The field of Digital Humanities in Theatre and Performance Research has taken on greater significance in the past few years, which is great! There is more to come, and it seems crucial to join forces and invest in future cooperations between institutions, researchers, and theatre collections.
Our Working Group Digital Humanities in Theatre Research will be meeting in Brazil and we invite existing and new group members to submit their proposals
At the 2017 meeting, the sessions of the DH Working Group will be divided into three sections:
Project/ Paper discussions
We are soliciting papers that will represent the full range of experience IFTR/FIRT members have with Digital Humanities in Theatre and Performance Research. We are seeking papers and project presentations that
explore the theoretical implications of Digital Humanities for our research into theatre and performance
explicate problems relating to the pedagogy and technology of DH projects (and perhaps propose solutions to them)
discuss projects and case studies that provide new methodologies for theatre research
Working groups are not required to address the theme of an IFTR conference, but papers which enter into conversation with the theme are most welcome.
Papers and case studies examining how digital humanities projects can be used in teaching are welcome, but we are not looking for contributions that are only concerned with techniques for using technology in the classroom or distance learning courses at this time.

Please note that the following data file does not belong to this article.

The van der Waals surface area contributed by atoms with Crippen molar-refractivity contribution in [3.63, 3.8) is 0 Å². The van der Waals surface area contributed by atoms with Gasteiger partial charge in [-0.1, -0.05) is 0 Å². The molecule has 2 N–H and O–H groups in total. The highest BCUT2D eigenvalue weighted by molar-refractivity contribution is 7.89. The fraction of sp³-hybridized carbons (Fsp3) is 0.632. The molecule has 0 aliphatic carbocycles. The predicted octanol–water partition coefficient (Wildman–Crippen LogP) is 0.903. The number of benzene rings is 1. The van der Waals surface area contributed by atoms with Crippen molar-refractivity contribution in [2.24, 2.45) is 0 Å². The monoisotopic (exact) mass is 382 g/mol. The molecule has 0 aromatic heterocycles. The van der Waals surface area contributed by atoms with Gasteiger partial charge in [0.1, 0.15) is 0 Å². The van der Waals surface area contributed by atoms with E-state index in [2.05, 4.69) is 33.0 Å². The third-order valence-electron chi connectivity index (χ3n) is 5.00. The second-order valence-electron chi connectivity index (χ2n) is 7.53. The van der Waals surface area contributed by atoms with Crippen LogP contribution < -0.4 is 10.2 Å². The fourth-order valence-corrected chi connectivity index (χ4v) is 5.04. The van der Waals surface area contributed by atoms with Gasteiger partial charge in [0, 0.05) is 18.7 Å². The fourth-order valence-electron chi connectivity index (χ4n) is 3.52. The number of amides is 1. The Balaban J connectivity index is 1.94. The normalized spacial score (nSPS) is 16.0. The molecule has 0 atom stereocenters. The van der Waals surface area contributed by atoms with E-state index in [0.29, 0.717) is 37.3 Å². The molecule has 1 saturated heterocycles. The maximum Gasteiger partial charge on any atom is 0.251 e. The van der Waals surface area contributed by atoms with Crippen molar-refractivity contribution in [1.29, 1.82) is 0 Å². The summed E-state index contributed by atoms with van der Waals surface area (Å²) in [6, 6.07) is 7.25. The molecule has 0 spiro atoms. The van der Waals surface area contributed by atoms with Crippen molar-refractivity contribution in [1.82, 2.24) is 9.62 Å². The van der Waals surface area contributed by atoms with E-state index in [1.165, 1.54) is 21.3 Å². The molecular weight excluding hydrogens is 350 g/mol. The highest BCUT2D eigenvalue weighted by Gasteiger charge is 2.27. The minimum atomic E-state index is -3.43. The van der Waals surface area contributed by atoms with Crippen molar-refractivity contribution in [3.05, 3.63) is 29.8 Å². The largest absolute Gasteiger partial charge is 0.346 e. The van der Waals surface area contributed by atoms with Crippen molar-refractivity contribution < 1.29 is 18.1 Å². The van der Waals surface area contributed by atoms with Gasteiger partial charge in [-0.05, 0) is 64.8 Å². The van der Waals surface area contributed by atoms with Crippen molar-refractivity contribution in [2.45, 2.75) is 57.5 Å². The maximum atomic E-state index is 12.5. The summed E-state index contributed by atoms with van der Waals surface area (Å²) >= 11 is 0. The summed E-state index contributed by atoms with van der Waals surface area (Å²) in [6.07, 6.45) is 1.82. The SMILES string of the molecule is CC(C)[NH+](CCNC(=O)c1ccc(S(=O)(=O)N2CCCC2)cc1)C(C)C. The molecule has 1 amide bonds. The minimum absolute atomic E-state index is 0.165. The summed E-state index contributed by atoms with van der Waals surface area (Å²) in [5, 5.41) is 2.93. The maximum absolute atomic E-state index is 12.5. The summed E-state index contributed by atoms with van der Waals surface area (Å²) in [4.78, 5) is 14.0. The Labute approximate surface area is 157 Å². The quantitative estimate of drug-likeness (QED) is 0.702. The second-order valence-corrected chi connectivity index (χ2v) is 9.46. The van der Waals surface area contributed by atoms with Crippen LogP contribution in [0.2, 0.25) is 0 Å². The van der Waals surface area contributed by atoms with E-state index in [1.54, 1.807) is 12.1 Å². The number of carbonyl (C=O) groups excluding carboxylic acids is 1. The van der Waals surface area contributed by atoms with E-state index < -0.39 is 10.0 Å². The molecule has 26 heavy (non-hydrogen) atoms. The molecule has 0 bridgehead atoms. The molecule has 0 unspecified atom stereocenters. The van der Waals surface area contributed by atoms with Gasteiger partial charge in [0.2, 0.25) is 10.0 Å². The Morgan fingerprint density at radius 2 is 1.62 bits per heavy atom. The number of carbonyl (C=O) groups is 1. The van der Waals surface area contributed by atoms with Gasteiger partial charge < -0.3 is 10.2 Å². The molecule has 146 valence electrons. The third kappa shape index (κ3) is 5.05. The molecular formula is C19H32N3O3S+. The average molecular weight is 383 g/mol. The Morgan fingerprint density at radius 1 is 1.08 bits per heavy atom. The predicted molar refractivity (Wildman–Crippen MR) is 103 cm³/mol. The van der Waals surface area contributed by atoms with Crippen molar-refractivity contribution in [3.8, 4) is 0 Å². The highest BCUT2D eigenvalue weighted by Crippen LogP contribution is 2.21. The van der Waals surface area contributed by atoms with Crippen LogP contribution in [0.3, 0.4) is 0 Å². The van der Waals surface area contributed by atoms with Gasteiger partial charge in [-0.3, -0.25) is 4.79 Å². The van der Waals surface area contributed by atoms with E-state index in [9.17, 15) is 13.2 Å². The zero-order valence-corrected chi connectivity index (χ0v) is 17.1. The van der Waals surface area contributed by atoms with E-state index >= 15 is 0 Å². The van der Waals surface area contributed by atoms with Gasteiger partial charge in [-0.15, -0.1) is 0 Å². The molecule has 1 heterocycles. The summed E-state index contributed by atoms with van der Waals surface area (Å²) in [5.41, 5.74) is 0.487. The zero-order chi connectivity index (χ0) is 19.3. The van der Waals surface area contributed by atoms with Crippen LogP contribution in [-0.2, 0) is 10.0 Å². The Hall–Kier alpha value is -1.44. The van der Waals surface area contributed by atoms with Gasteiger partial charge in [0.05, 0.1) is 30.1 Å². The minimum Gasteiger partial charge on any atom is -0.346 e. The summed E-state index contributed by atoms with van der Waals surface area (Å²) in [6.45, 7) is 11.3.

Papers (max. 3500 words) will be circulated prior to the meeting (ca. 4 weeks in advance). At the meeting, speakers will only briefly speak to their papers before opening up to a discussion with the group. Pre-circulated papers are due by 15 June, 2017.
Abstracts (up to 300 words) on either a proposed paper or the presentation of a data project will be accepted in English or in the language of the host country, but please remember that the group’s primary working language is English.
Abstracts are due by 31 January 2017, and notice of acceptance will be given in March/April.
To submit abstracts for papers to be presented in Working Groups for the 2017 Conference, you must upload your 300 word abstract through the link to the submission page on the Cambridge Journals Online website and specify which Working Group you are interested in applying for. If you are ready to send your abstract, please click here.
You will be taken to the Cambridge Journals Online website where you will be prompted to join IFTR or renew your membership.
Accepted abstracts will be published in the Congress’s Abstracts Book, so pay careful attention to form and content.
IFTR offers financial aid to scholars who would like to participate in the Annual Conference. The deadline for bursary applications is 22nd December, 2016. Info on the application process can be accessed here:
We look forward to receiving your proposals and hope to see you in Brazil!
Please feel free to contact us if you have any question.